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This is willful ignorance.

I typed on Sholes keyboards (and typewriters) since the 70s. My typing speed averaged between 135-170 words per minute in US English.

I attempted Dvorak for about a day but the layout is not good for a Unix user as some of the digraphs are pessimal.

When I switched to Colemak, I had a tremendous amount of difficulty undoing 35 years of various habits, good and bad. My first month, I probably averaged about 10wpm. I sent a lot of very short emails and was frequently frustrated.

Finally, my speed became "reasonable" and then I made an even more useful switch. Why bother with changing around the keys on keycaps that are still arranged as if they are driving levers through an inked ribbon onto paper? I looked for "matrix" keyboards and bought a Truly Ergonomic.[1] Aligning the keys with my fingers, wrists, and forearms makes a lot more sense than continuing to follow old design constraints that are harmful for a large number of people.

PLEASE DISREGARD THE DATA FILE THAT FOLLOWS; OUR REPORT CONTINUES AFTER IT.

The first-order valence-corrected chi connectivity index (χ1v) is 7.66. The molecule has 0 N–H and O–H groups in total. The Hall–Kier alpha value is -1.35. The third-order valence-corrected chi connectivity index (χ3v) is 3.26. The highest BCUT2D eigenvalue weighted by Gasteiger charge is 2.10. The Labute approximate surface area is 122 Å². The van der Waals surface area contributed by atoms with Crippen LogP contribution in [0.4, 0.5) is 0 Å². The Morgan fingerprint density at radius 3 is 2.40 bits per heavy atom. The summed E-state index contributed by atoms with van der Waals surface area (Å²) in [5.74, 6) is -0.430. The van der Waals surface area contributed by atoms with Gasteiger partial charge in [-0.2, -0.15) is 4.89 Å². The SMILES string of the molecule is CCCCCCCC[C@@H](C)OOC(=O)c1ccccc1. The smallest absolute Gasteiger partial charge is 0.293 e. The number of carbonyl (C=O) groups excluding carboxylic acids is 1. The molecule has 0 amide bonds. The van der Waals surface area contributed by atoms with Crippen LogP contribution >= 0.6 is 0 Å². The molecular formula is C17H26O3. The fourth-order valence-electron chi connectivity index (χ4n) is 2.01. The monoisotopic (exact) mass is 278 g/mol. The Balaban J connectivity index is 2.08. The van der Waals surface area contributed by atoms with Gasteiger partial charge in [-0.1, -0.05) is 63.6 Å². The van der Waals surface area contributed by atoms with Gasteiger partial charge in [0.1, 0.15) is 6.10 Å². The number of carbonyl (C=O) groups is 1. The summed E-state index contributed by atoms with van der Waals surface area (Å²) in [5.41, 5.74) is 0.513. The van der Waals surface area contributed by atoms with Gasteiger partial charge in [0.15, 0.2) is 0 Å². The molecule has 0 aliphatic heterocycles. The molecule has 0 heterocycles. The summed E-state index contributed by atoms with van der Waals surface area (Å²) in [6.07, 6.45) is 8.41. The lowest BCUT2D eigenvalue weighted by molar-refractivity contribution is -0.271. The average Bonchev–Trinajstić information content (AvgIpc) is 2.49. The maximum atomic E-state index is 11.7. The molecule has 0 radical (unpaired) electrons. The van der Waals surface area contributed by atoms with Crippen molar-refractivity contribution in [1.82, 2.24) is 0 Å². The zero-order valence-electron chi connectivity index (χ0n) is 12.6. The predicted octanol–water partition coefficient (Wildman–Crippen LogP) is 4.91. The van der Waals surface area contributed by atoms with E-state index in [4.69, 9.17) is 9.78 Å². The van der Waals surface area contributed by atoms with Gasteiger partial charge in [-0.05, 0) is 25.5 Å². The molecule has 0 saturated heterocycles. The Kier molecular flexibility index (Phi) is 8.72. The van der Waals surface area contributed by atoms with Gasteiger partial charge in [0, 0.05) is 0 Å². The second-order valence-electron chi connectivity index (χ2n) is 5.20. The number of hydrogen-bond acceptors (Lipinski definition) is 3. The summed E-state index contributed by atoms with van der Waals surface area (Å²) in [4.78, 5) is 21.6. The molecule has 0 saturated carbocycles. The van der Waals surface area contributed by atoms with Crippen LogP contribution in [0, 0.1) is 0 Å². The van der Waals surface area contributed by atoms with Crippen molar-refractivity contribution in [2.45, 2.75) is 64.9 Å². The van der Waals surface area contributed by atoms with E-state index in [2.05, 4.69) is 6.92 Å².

Now I'm back to typing at a speed where I don't have to wait for words to appear on the page (any more than usual). It's much more comfortable and it's comfortable for a much longer period of time.

As for going to foreign computers, a) it's optimizing for the uncommon case, and b) Colemak is supported by almost every major OS and takes less than a minute to switch on Arch, Windows, or OS X. I do miss it on the iPhone or iPad on-screen keyboard, but it's supported on external keyboards.

[1] I'm not sure I'd buy it again as even the "silent" model is too loud for me. In addition, some of the punctuation keys are in annoyingly odd places and need to be remapped. A number of even more extreme ergo keyboards drop the staggered key layout as well.

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